It’s never too late to right a wrong, says Peter Pino, of the Zia Pueblo, and that has been the intent of the Native American Graves Protection and Repatriation Act, passed in 1990.
For centuries, Native American burial sites have been desecrated by looters for profit, or violated by archeologists for research, then added to museum collections.
NAGPRA is a federal law that aims to reverse those wrongs by working with museums to return human remains, funerary objects, sacred items, and religious artifacts to tribes.
During a recent talk at Mesa Verde National Park, Pino said park officials have worked well with tribes to repatriate burial remains.
Also, artifacts deemed offensive have been removed from the park’s museum exhibits, and consultation with tribes on cultural information presented to the public is ongoing.
“We learn from each other, and it’s important that the relationship continues into the next generation of staff,” Pino said.
‘Prayers and apologies’
Pino’s Zia Pueblo in New Mexico is one of 26 tribes affiliated with the history of Mesa Verde National Park.
Descendants of the ancient cliff-dweller society preserved at the park migrated south 800 years ago, and now reside in the 19 Pueblos along the Rio Grande River.
“The Pueblos worked together, and between 1996 and 2006 all uncovered remains at Mesa Verde were reburied,” Pino said during a presentation at Far View Lodge. “It was a big accomplishment and a big relief.”
The reburial locations are kept secret to avoid vandalism, and are often conducted by national park staff because handling human remains is considered taboo for tribes, Pino said.
“Afterwards tribal leaders visit the site and offer prayers and apologies for the disturbance,” he said.
Under NAGPRA, museums are required to conduct inventories of human remains and burial objects, and then consult with tribes for their return.
The Anasazi Heritage Center has completed its inventory of burial remains and funerary objects, reported curator Bridget Ambler.
“NAGPRA is an important law, and we at the BLM value our government-to-government relationships with tribes,” she said.
Colorado and its two Ute tribes have taken the lead in successfully implementing NAGPRA polices, and are a model for other states, said Ernest House Jr., executive director for the Colorado Department of Indian Affairs.
“We’re at the forefront of the NAGPRA effort for not only the Ute tribes but all tribes who once called Colorado home,” said House, who is a Ute Mountain Ute tribal member.
In 2008, Colorado Ute tribes solved the tricky problem of what to do with human remains in museums whose tribe is unknown. The Utes agreed to take responsibility for their reburial.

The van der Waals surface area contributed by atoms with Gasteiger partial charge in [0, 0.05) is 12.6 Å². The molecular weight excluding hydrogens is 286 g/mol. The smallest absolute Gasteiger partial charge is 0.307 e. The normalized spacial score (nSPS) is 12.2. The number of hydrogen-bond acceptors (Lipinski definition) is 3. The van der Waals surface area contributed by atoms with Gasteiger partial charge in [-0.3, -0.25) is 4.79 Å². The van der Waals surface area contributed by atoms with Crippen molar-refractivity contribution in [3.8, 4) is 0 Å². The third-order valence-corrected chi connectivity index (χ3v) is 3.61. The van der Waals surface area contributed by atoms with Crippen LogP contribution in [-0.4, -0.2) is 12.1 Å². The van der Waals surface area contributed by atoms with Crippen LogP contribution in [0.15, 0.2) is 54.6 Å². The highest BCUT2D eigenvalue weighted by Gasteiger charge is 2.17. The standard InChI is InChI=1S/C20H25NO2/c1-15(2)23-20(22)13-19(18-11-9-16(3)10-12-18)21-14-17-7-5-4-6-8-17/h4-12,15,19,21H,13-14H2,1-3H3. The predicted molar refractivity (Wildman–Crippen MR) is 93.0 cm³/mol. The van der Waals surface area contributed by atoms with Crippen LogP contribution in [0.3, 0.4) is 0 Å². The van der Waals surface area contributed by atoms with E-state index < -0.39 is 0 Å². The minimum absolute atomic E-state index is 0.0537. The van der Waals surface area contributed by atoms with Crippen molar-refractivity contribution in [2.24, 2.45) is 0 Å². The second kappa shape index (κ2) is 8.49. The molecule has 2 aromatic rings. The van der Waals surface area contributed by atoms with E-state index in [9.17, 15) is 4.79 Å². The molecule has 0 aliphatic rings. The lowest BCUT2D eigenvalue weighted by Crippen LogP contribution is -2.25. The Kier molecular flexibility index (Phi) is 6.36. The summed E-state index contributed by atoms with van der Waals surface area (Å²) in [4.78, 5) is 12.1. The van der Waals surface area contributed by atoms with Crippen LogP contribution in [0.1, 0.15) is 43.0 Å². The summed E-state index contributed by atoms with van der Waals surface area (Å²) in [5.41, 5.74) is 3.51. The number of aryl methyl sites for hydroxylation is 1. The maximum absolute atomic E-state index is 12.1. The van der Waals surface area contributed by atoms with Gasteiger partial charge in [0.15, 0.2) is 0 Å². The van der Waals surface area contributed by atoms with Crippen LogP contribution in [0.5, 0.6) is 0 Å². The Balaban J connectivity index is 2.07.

Sheila Goff, a curator and NAGPRA liaison for History Colorado, said the collaboration with the Southern Ute and Ute Mountain tribes to rebury culturally unidentifiable remains was an important milestone. The agreement includes authorization from the 46 tribes who once called Colorado home.
“So far 105 individuals and 104 funerary objects have been legally handed over to the Ute tribes,” Goff said.
Spirit of NAGPRA
Ernest said the reburial of culturally unidentified remains corrects a wrong long suffered by the Native American community.
“It means a lot from our perspective,” he said. “Our ancestors deserve to be taken off the shelves and reburied so they can continue their spiritual journey, no matter which tribe they are from.” In 2013, Colorado and the Utes reached additional agreements to expand locations for reburials onto federal public lands in the state.
But it took many years to earn tribal trust that NAGPRA would work as intended.
Tribes were waiting to see if museums could “take the heat for what they were trying to implement,” said House in a 2013 law review article on NAGPRA from the University of Colorado.
Return of burial remains is important for tribes, but it’s also a very sensitive situation. For example, the CU law review points out that turnover rates for tribal NAGPRA officials has been high due to the negative social impacts of dealing with burials.
The law article praises Colorado curators for implementing the spirit of NAGPRA by not taking advantage of cultural-designation loopholes in the law.
In one example David Bailey, curator for the Museum of Western Colorado repatriated “an elegant beaded vest and a buckskin dress decorated with elk teeth to Northern Ute families.”
The action led to improved relations with the tribe and sharing of cultural information and artifacts with the museum.
In his presentation, Pino said NAGPRA has overall been good for repatriation of burials, sacred objects, and ceremonial items. But it can cause pitfalls when there is “fussing over who owns this turkey blanket or that belt, or a certain pot. There is negative potential to divide us.”
He said often there is no way to know which tribe or pueblo an item belongs to, and therefore it should remain in the museum collection, or where it is found.
“It’s OK as being in an exhibit, people can learn from it, and it can be visited by tribal members,” Pino said.